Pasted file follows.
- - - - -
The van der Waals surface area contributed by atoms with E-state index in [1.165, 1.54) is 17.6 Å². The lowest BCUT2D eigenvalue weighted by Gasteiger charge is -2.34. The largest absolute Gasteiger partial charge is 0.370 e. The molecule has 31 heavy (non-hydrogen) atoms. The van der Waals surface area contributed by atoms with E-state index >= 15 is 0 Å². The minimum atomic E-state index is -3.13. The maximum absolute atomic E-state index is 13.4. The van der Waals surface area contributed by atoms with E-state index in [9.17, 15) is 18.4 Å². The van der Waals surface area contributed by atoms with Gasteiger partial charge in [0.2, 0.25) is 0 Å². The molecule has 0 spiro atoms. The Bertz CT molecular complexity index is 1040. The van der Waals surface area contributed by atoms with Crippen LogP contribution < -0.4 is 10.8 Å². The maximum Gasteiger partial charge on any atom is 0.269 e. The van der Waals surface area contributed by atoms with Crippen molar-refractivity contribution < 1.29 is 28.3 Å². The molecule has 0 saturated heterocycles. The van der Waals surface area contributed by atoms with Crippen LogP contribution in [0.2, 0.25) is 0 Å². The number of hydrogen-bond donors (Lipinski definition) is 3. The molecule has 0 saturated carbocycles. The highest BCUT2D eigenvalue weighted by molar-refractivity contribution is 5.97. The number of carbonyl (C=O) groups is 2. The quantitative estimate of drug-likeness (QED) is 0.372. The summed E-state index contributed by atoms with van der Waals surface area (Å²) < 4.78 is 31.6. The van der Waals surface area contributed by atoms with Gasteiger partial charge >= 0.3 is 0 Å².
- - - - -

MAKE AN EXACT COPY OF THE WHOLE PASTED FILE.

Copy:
The van der Waals surface area contributed by atoms with E-state index in [1.165, 1.54) is 17.6 Å². The lowest BCUT2D eigenvalue weighted by Gasteiger charge is -2.34. The largest absolute Gasteiger partial charge is 0.370 e. The molecule has 31 heavy (non-hydrogen) atoms. The van der Waals surface area contributed by atoms with E-state index >= 15 is 0 Å². The minimum atomic E-state index is -3.13. The maximum absolute atomic E-state index is 13.4. The van der Waals surface area contributed by atoms with E-state index in [9.17, 15) is 18.4 Å². The van der Waals surface area contributed by atoms with Gasteiger partial charge in [0.2, 0.25) is 0 Å². The molecule has 0 spiro atoms. The Bertz CT molecular complexity index is 1040. The van der Waals surface area contributed by atoms with Crippen LogP contribution < -0.4 is 10.8 Å². The maximum Gasteiger partial charge on any atom is 0.269 e. The van der Waals surface area contributed by atoms with Crippen molar-refractivity contribution < 1.29 is 28.3 Å². The molecule has 0 saturated heterocycles. The van der Waals surface area contributed by atoms with Crippen LogP contribution in [0.2, 0.25) is 0 Å². The number of hydrogen-bond donors (Lipinski definition) is 3. The molecule has 0 saturated carbocycles. The highest BCUT2D eigenvalue weighted by molar-refractivity contribution is 5.97. The number of carbonyl (C=O) groups is 2. The quantitative estimate of drug-likeness (QED) is 0.372. The summed E-state index contributed by atoms with van der Waals surface area (Å²) < 4.78 is 31.6. The van der Waals surface area contributed by atoms with Gasteiger partial charge >= 0.3 is 0 Å².